I’m excited to introduce Julia to you today! She’s a fellow multi-cultural mama – having an Argentinian heart and husband. We actually went to college together, but have recently become reunited now that our chiquititos are in the same preschool. I’m excited that they can speak Spanish with one another and our families can navigate this journey together 🙂
I emerged from the bedroom wearing my bathing suit and ready for an afternoon by the pool on a December day. My soon-to-be husband watched me with a critical eye.
“Mi amor, you cannot wear that!”
“What do you mean I cannot wear this?”
I was dressed in a modest black two-piece with what I thought to be a cute short bathing suit skirt.
“Take off the skirt”
He proceeded to pull at the skirt and then was onto my bathing suit bottoms as I swatted him away.
“And pull up the sides.” As he pulled he began to give me a wedgie. I was a white-bottomed girl from New England and my behind had never seen the sun!
“Trust me,” my fiancé said. How dare he care, let alone control, what I wear to the pool!
But as I walked outside and saw every women from 10 to 60 years old sporting thong bikinis I began to understand and realize that I needed to trust my ally that would help me navigate this new multicultural life.
Not every transition has been as shocking and embarrassing as strutting my first thong bikini with a white bottom on a beach in South America but I would say this marriage of cultures and languages has allowed me to be more confident in myself and more flexible in my priorities and ideas about life.
We are currently raising two Castellano speaking (Argentine Spanish), matte drinking (Argentine tea) boys here in the United States. We are loving the adventure and I am learning to trust my ally (aka my husband) in much more than just wardrobe choices. We are learning how to make Spanish speaking a priority, time with family from Argentina happen, and how to give ownership of culture and language to our boys. We are determined that Argentina will not just be the country that their father is from but the country they are from. It is taking teamwork and commitment on both sides. It is hard work and can feel like another value that we are placing on the pile of expectations for our life. But then I hear my son ask, “Is our blood blue because we’re from Argentina?” And I know that it is sinking in. He feels ownership and believes our whole family is from Argentina even though his mom is learning right alongside her boys. And the struggle to learn Spanish and embrace a new culture is all worth it! Because this merge of two cultures, values and languages starts with me. If I embrace it and make it my own so will my boys. And so I begin to use Argentine slang (“vos sos re linda”), drink matte and travel thousands of miles to celebrate Christmas using different traditions even if I feel silly or it is challenging at times because this is our own version of how to build a bi-lingual, bi-cultural family.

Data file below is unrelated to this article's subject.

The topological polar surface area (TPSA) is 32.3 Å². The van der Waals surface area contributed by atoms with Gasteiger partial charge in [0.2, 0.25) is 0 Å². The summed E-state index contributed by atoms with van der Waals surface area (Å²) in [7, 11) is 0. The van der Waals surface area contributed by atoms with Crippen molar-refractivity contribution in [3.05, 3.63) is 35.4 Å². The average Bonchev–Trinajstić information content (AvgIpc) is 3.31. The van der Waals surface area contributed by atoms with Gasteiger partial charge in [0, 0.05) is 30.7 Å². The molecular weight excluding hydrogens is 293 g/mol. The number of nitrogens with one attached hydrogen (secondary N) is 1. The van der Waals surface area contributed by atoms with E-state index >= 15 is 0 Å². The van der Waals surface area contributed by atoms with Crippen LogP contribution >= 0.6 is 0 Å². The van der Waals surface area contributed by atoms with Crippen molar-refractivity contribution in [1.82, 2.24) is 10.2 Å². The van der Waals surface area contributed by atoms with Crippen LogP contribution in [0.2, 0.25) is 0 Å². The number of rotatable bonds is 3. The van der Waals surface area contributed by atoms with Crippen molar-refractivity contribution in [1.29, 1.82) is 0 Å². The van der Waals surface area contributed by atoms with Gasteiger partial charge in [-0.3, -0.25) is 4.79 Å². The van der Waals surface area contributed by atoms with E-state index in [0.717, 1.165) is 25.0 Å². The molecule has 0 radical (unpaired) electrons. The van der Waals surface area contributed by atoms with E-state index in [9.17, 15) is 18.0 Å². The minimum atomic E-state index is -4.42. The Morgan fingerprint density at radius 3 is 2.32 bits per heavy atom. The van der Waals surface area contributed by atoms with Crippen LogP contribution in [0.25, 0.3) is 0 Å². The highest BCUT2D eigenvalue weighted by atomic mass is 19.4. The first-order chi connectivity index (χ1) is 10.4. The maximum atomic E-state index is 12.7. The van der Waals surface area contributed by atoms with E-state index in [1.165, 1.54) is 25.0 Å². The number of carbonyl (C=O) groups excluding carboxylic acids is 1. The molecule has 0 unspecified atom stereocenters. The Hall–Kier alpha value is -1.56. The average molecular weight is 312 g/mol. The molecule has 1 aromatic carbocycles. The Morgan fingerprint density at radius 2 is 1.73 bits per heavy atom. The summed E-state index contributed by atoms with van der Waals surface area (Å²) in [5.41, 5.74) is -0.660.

Are you a multicultural mama that would be willing to share your story? Please be sure to contact me!